Anna G. Larson, Published February 17 2013
One dead in crash near Hillsboro; three injured in separate I-29 accidentFARGO – Roads proved treacherous on Sunday when blowing snow and icy patches led to dozens of accidents and one fatality in the Red River Valley.
One man died after losing control of his car at 3 p.m. Sunday on Interstate 29 near Hillsboro.
The driver, Dennis Lee Johnson, from Cedar, Minn., was ejected from his vehicle after striking the side of a semi-trailer and entering the median. He was not wearing a seat belt.
The driver of the semi, Kevin Fogarty, of Winnipeg, did not have any injuries.
Also on I-29, Devon Scott Stephens lost control of a car at about 4 p.m. while going 75 mph on Exit 50.
The car spun into the patrol car of state Trooper Joe Liebl, who was conducting a crash investigation of a one-vehicle rollover. Liebl’s emergency lights were activated.
Mark and Kimberly Cramton, of Fargo, were in Liebl’s patrol car as Stephens’ vehicle struck the driver’s side.
Stephens and the Cramtons were transported to Essentia for minor injuries. Liebl did not have any injuries.
Capt. Brian Niewind of the North Dakota Highway Patrol urges drivers to reduce their speeds on the road under the icy, windy conditions that are expected to continue today.
“People need to be aware that in North Dakota, the weather can change every hundred feet,” he said.
Accidents were reported all day Sunday in the Red River Valley.
Niewind said drivers should not use cruise control when road conditions are so dangerous.
Both crashes remain under investigation by the Highway Patrol.
Bill Barrett, a meteorologist technician with the National Weather Service, said just an inch or two of blowing snow can create hazardous driving conditions.
“Driving the speed limit could get you in trouble,” Barrett says.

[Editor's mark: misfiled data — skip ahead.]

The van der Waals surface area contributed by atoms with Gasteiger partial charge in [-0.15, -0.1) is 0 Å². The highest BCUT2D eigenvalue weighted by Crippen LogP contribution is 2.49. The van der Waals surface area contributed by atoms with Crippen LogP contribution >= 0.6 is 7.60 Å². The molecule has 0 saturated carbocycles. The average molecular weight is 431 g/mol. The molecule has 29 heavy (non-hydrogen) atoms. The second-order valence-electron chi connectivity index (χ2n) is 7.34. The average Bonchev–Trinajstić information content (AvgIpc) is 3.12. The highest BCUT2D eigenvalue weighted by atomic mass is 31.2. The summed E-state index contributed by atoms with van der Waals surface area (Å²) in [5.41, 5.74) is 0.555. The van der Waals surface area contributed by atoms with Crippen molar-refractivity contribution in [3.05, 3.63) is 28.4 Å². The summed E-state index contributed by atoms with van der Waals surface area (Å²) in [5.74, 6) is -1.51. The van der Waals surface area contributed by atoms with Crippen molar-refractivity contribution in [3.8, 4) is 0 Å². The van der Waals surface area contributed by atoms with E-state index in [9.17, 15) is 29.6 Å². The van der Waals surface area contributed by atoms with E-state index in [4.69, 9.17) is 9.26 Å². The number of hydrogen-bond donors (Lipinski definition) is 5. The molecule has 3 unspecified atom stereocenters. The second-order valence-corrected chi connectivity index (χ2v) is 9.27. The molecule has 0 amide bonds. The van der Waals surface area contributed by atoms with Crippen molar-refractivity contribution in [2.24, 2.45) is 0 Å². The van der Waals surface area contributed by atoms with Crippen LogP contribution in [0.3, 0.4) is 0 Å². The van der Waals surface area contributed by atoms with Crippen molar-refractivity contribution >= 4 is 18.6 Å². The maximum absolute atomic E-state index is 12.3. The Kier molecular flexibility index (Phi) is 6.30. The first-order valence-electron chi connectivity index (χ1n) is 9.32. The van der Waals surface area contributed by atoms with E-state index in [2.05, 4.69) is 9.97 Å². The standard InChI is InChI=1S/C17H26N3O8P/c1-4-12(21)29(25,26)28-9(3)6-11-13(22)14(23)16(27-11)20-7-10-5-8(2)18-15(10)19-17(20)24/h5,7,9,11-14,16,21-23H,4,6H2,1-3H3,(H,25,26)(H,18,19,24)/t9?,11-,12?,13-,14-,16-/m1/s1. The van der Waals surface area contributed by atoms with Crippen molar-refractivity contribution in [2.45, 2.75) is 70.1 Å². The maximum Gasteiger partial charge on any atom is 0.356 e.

A clipper system is expected to move into the area today.
Barrett said the Grand Forks area will see more significant snow than the
F-M area, although nothing is certain. He expects the system to move toward Bemidji, Minn.
“There’s going to be some snow, maybe not much in the Fargo area though,” he says.
High wind speeds will play a role in weather conditions, but how “crusted over” the existing snow is will also affect driving conditions. Loose snow could drift and blow, creating problematic conditions, he said.
WDAY chief meteorologist John Wheeler said the area could expect strong winds today and “deteriorating conditions.”
Winter weather advisories, blizzard warnings and watches and winter storm warnings and watches were issued Sunday for most of eastern North Dakota and western Minnesota.
The advisories, watches and warnings remain in effect through most of the day today. Cass and Clay counties are under a blizzard watch until 6 p.m.
A no-travel advisory was released Sunday night for portions of northwest North Dakota, including Crosby, Bowbells and surrounding areas.
For the latest road conditions, dial 5-1-1 or check the North Dakota and Minnesota departments of transportation websites.
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Readers can reach Forum reporter Anna G. Larson at (701) 241-5525